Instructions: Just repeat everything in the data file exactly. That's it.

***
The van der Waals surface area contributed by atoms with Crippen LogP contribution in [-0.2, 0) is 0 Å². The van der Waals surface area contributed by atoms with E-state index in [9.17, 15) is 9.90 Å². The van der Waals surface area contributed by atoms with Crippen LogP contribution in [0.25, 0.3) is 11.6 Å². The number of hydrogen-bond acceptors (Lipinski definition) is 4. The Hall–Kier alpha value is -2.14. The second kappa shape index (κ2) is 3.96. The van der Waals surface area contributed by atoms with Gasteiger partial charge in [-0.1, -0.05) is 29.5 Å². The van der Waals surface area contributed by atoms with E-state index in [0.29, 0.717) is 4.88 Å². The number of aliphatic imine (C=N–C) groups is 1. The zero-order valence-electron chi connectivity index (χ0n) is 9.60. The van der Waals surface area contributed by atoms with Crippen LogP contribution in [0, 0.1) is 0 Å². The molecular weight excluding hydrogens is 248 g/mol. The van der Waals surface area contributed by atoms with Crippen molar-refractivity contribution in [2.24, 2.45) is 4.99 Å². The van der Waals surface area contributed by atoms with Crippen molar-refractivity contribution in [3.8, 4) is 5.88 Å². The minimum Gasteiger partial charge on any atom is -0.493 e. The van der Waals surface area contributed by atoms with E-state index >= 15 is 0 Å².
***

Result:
The van der Waals surface area contributed by atoms with Crippen LogP contribution in [-0.2, 0) is 0 Å². The van der Waals surface area contributed by atoms with E-state index in [9.17, 15) is 9.90 Å². The van der Waals surface area contributed by atoms with Crippen LogP contribution in [0.25, 0.3) is 11.6 Å². The number of hydrogen-bond acceptors (Lipinski definition) is 4. The Hall–Kier alpha value is -2.14. The second kappa shape index (κ2) is 3.96. The van der Waals surface area contributed by atoms with Gasteiger partial charge in [-0.1, -0.05) is 29.5 Å². The van der Waals surface area contributed by atoms with E-state index in [0.29, 0.717) is 4.88 Å². The number of aliphatic imine (C=N–C) groups is 1. The zero-order valence-electron chi connectivity index (χ0n) is 9.60. The van der Waals surface area contributed by atoms with Crippen LogP contribution in [0, 0.1) is 0 Å². The molecular weight excluding hydrogens is 248 g/mol. The van der Waals surface area contributed by atoms with Crippen molar-refractivity contribution in [2.24, 2.45) is 4.99 Å². The van der Waals surface area contributed by atoms with Crippen molar-refractivity contribution in [3.8, 4) is 5.88 Å². The minimum Gasteiger partial charge on any atom is -0.493 e. The van der Waals surface area contributed by atoms with E-state index >= 15 is 0 Å².